In this futuristic timeline, everything comes in black, including an overcoat that seems to melt into a canvas of black washi paper. The clothing for the figurines is made with this traditional Japanese art form, which proves to be one of Nishida’s many specialties. Nishida’s exhibit in Leisure Center follows stops in Berlin, Shanghai, and Kyoto, where each show is designed specifically for the city that hosts it. Leisure Center was selected due to his connection with the owners – Mason Wu and MuYun Li – and Nishida states that even though many retailers sell his clothes, he is confident that only certain retailers would understand his exhibition and want to host it.

His collection and exhibit are sure to be well received in Vancouver, where local-based designers like Arc’teryxReigning Champ, and Lululemon are known to prioritize function and fit above all else. When asked about style in Vancouver, he agrees that DEVOA has a chance to meld into the city’s tech-focused style. “People in Tokyo try too hard,” he says, grinning. “In Vancouver, people choose to wear comfortable clothes.”


Here are a few interesting and noteworthy things that I have stumbled across in the last few weeks while kicking around lovely old Vancouver, BC. Although it gets dark at 4:30PM now, there are far more opportunities for layering and having absolutely nothing better to do on a Saturday then shop.

Kamuy Vintage

I heard about a vintage workwear shop that was located in a basement in Gastown, and it was a no-brainer that I would be checking it out the following day. Underneath Out and About boutique on West Cordova (a great store for design-focused gifts and trinkets), sits Kamuy Vintage. From the moment I walked in, I knew it was unlike anything else in town. Racks of well-curated finds are stuffed into their basement space, and I managed to find a vintage Japanese army jacket after only a few minutes (I didn’t pull the trigger yet though, maybe next time).

The “pop-up” says on its website that it was supposed to end July 31st, but I snuck in this visit in early November. Let’s hope they stick around.


Wearing vintage Japanese army jacket


I noticed a friend of mine wearing a pair of off-white (not the brand) techwear-inspired pants while I was at his house for a pizza party. While we listened to the COLORS SHOW channel on YouTube and talked about Arc’teryx, he mentioned that they were a custom order from a clothing designer friend – and this is how I discovered GARUDA.

Initially founded in Auckland, NZ, the company was moved to Panchkula, India after only a few years of operation. Now the brand runs its own private workshop to manage every step of their process from design to manufacturing and beyond.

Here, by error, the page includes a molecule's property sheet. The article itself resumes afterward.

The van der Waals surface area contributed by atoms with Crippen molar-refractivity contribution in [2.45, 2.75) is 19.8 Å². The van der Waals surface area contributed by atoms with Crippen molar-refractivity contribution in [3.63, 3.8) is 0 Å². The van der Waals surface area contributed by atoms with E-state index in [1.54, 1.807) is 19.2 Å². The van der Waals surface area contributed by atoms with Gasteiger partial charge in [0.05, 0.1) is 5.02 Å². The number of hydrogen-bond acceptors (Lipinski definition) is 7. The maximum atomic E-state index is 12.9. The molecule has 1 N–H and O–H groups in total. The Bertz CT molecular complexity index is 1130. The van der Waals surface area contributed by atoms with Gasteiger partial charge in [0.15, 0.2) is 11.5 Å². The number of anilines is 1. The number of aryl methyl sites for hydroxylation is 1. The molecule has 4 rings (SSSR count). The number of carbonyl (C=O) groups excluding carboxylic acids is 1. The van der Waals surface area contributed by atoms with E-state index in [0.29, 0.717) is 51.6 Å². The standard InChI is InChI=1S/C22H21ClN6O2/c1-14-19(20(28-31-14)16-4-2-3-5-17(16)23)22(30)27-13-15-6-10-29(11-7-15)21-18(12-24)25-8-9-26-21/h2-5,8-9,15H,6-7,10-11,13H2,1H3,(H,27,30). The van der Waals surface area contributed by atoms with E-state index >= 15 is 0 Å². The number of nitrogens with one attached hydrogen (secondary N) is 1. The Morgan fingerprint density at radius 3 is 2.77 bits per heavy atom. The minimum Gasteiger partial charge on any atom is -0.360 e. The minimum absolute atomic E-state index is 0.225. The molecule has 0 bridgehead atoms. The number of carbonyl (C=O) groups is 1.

Their collections are wide ranging, and are organized into 4 “kits” for different use in a day in the city, and many items are made to order.

Photo from


This month saw the release of the November/December edition of FOLIO.YVR, where I interviewed Daisuke Nishida of the menswear brand DEVOA from suburban Tokyo.

I could speak at length about the clothes he makes, but for me what is more interesting is the man behind the brand. Nishida started out as a wrestling/MMA athlete and then instructor, where he started to think about how the human body moved efficiently while in motion.

He then began a career as an anatomy teacher, where he became inspired by the works of Andreas Vesalius, a figure who is seen as the grandfather of modern anatomy. Vesalius created drawings that showed the muscular structure of the human body, while elongating and affecting certain features for reasons no one knows.

Now, Nishida makes trousers that make the wearer appear taller and slimmer, and designs the seams of his jacket sleeves to, I’m not even embellishing here, caress the wearer’s arm ergonomically and minimize contact with the nerve.

Nishida does all this and practices visual art too; he is currently touring the world with his collection of visual art, featuring handmade figures and clothing that depict a futuristic human race wher everyone wears black techwear.

He worked with traditional washi paper to make this art, confirming my hypothesis that anything he wants to do, he will figure out. Keep an eye on Daisuke Nishida and the DEVOA brand in the future.

DEVOA brand
Photo from